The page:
The media has been slow to adapt, and it is not clear the media has found any efficient way to deal with this new era, this new style of politics. There are many attempts, however. Through interviews with numerous key players in US media, I have identified at least five different strategies:

  • Keep doing what they’re doing. This is the official strategy of both The New York Times and The Washington Post. More and better journalism is the only cure. Both publications have been reluctant to label the falsehoods “lies”, though they occasionally do.
  •  Others, particularly newer and more web-based media companies, are less hesitant to use the word lie. Both the Huffpost and Buzzfeed use this word when the president presents information that is false, and when it is clear that he has access to the correct information.
  • Don´t repeat the lie: We know that a falsehood repeated many times will stick, even when described as a lie or falsehood. Buzzfeed told me this is why they pay particular attention to how they write their headlines and social media share lines.
  • Use more sources off the record. Knowing sources in The white house often lie, many journalists have turned to more off the record-interviews. One article from the Washington Post used more than 30 anonymous sources.
  • Focus on the president´s policies, not his false statements.

Another aspect of the relationship between the 45thpresident and the media, is the open hostility. Mr Trump has repeatedly called the media “the enemy of the people”, which has caused predictable and understandable uproar in the DC press corps. Turning this into a news story with the media as the protagonist in its own reporting, does not seem to cause much sympathy however. While a part of the public shares the frustration, a big part of the American people have low trust in the media. (See Reuters Digital News Report 2018[2])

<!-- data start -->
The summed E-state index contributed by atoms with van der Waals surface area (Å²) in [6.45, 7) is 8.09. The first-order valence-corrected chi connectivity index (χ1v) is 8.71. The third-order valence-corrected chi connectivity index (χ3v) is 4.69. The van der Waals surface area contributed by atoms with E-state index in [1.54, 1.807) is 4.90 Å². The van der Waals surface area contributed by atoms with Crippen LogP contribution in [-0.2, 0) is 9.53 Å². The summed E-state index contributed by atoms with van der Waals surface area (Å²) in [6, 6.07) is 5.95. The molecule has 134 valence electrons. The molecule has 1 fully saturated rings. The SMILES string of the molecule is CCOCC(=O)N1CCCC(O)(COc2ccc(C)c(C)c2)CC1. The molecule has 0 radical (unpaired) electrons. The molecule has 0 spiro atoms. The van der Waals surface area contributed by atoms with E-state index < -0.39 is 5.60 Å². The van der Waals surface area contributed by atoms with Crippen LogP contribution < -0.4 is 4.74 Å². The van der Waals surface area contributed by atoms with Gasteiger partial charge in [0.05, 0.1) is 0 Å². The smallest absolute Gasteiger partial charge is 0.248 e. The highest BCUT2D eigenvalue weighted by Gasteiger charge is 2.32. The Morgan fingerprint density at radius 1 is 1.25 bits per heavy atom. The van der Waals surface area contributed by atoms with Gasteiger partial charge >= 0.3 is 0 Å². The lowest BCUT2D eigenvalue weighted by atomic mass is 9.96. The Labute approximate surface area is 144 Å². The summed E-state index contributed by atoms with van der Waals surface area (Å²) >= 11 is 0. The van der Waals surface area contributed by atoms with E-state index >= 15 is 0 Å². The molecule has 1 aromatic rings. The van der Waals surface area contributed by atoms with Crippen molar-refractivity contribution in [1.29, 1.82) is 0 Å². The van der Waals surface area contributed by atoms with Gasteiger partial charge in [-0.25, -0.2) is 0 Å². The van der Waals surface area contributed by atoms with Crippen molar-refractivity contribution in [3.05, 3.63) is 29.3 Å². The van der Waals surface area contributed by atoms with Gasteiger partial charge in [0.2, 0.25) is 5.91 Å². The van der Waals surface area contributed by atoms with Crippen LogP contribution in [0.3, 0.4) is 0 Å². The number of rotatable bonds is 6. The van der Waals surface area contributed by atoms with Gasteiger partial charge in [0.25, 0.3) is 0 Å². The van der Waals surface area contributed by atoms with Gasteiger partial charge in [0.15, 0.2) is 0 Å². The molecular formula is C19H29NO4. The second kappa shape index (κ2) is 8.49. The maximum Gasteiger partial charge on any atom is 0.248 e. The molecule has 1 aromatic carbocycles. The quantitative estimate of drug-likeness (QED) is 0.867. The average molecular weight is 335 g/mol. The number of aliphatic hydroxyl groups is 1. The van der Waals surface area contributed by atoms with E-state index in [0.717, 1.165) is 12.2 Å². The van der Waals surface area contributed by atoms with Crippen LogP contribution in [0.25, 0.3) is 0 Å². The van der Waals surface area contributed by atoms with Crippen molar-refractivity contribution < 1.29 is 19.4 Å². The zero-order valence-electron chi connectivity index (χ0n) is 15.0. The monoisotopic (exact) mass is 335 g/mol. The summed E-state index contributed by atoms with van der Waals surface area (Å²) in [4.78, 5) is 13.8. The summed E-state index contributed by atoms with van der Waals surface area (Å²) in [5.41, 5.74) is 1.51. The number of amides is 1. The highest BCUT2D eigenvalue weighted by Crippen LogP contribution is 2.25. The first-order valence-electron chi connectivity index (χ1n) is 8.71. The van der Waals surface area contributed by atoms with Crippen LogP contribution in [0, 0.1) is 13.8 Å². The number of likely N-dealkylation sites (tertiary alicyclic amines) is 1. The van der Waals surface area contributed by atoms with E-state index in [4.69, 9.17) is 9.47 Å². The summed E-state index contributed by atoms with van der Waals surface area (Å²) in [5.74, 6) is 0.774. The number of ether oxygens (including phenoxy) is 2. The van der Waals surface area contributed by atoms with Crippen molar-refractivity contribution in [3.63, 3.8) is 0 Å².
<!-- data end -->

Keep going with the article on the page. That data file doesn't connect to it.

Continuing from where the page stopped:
The conflict between the president and the media is in the president´s interest: The more tense the conflict becomes, the more will the public be forced to take sides. A great majority of Republicans, already say they trust the president more than they trust the news media.

There is no clear solution: There is a civil crisis in the US, where a sizeable part of the electorate does not respect or trust the ones holding power accountable. US media needs to explore ways to keep and regain the public’s trust – it is the only way they can do their job. If the amount of people not trusting the media is big enough, the president can do whatever he wants: there will no longer be any power in journalism.

[1] Reutersinstitute

[2]Digital News Report

Short about the author:

Heidi Taksdal Skjeseth (f.1980) is a writer and journalist. She worked as Dagsavisen’s USA correspondent from 2010 until 2016, and have reported from over 40 countries. She holds an MA in Journalism from Columbia University, and attended the Reuters Institute in Oxford as a fellow in 2017. Heidi just launched a new book in Norwegian on disinformation and Donald Trump. The book is called “Løgn. Hvorfor Trump lyver og hva det gjør med oss”, and can be found here.

What is “Tinius Talks”? Tinius Talks are articles, videos, podcasts or debates by specialists on the future of journalism, fair tax policies and ethics in algorithms – shared by the Tinius Trust once a month throughout 2018.